The Government is anxious to offer reassurance that the new, simplified arrangements and the deliberate intention to limit the discretion of local planning authorities will not mean that the new arrangements will be less democratic. As the White Paper puts it, there would be more democracy taking place more effectively at an earlier stage, meaning in the local plan process, facilitated by a digital-first approach to the whole planning process in order to promote greater civic engagement – no more notices on lampposts as the Prime Minister put it.
Similarly, the White Paper stresses that there would be no reduction in the quality of development under the new arrangements. For instance, apart from the ‘fast track for beauty’ the outline planning permission for local plan compliant development in growth areas would be subject to a master plan and design codes to regulate the subsequent technical details. All new streets would be tree-lined (subject to a consultation on revisions to the National Planning Policy Framework in the Autumn). Environmental appraisal and environmental impact assessment are to be retained in some form, but simplified and made quicker in ways yet to be explained. The ‘bio-diversity net gain’ proposals in the Environment Bill will be implemented. Planning enforcement powers and sanctions would be strengthened.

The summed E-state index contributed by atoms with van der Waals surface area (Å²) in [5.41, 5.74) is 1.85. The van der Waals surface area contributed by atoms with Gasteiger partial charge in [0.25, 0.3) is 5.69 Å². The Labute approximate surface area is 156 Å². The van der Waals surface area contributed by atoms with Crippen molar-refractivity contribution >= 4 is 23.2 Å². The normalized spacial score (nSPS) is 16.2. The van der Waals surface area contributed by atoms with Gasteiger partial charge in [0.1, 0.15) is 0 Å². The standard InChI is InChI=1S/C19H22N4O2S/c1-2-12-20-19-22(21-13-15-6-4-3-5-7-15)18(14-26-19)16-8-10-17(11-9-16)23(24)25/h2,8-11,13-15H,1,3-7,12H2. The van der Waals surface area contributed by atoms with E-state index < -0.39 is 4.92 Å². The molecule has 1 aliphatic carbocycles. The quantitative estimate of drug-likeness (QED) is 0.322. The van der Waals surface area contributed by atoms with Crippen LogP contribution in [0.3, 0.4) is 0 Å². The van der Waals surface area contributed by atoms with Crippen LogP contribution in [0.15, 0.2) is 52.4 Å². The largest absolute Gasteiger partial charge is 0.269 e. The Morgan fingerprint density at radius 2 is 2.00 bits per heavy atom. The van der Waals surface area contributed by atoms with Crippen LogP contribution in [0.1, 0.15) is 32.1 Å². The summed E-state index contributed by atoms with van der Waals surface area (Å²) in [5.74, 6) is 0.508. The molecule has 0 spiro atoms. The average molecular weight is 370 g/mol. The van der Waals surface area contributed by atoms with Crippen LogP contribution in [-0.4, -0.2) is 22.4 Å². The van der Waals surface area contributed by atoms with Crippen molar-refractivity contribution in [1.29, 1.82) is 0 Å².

To ensure the delivery of necessary infrastructure, the Community Infrastructure Levy would be replaced with a new Infrastructure Levy charged as a fixed proportion of development value above a specified threshold with a mandatory national rate or rates and the current system of planning obligations abolished.
Finally, the costs of operating the new system would be funded primarily by the beneficiaries of planning gain, i.e. developers and landowners, rather than national and local tax payers. The Planning Inspectorate as well as some statutory consultees should become self-financing by developing charging mechanisms for their services.
The proposed changes would therefore affect every part of the existing planning system. Whether they truly involve levelling the foundations and starting again from the ground up is open to debate. Although different from the existing system in a number of important ways, the new arrangements do not look completely unlike the existing ones although the respective roles of the constituent parts would certainly change significantly. Whilst it would still be possible to obtain planning permission by making a planning application in the old-fashioned way, many if not all outline planning permissions (or their equivalent) would be obtained automatically by virtue of a local plan designation, a Local Development Order, or an expanded national permitted development regime. Local authorities would still be responsible for allocating land for development or protection and for taking detailed development management decisions, but planning policy would be largely the preserve of central government. For developers and landowners, the promise of a simpler, more predictable and faster planning system would come at the price of the lion’s share of the costs of operating it.
At this stage, most of the detail behind the changes remains to be seen. The next few years are likely to be interesting ones for the planning community.